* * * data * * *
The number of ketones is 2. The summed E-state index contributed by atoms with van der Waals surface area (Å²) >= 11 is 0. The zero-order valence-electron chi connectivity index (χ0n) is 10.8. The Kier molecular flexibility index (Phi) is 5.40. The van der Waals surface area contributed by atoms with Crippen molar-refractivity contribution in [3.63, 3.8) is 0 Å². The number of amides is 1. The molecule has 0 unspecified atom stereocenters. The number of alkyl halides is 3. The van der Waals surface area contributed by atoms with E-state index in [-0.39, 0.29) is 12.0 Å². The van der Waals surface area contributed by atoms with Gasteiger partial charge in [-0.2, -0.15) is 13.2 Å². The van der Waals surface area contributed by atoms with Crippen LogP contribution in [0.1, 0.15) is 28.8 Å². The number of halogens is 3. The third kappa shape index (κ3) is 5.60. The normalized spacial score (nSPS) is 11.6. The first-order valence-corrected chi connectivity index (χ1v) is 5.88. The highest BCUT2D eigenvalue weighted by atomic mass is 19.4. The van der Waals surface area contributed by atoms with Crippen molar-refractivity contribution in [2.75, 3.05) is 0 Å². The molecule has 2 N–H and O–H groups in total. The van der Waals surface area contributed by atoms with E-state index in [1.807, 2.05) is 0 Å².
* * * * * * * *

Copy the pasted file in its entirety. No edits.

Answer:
The number of ketones is 2. The summed E-state index contributed by atoms with van der Waals surface area (Å²) >= 11 is 0. The zero-order valence-electron chi connectivity index (χ0n) is 10.8. The Kier molecular flexibility index (Phi) is 5.40. The van der Waals surface area contributed by atoms with Crippen molar-refractivity contribution in [3.63, 3.8) is 0 Å². The number of amides is 1. The molecule has 0 unspecified atom stereocenters. The number of alkyl halides is 3. The van der Waals surface area contributed by atoms with E-state index in [-0.39, 0.29) is 12.0 Å². The van der Waals surface area contributed by atoms with Gasteiger partial charge in [-0.2, -0.15) is 13.2 Å². The van der Waals surface area contributed by atoms with Crippen LogP contribution in [0.1, 0.15) is 28.8 Å². The number of halogens is 3. The third kappa shape index (κ3) is 5.60. The normalized spacial score (nSPS) is 11.6. The first-order valence-corrected chi connectivity index (χ1v) is 5.88. The highest BCUT2D eigenvalue weighted by atomic mass is 19.4. The van der Waals surface area contributed by atoms with Crippen molar-refractivity contribution in [2.75, 3.05) is 0 Å². The molecule has 2 N–H and O–H groups in total. The van der Waals surface area contributed by atoms with E-state index in [1.807, 2.05) is 0 Å².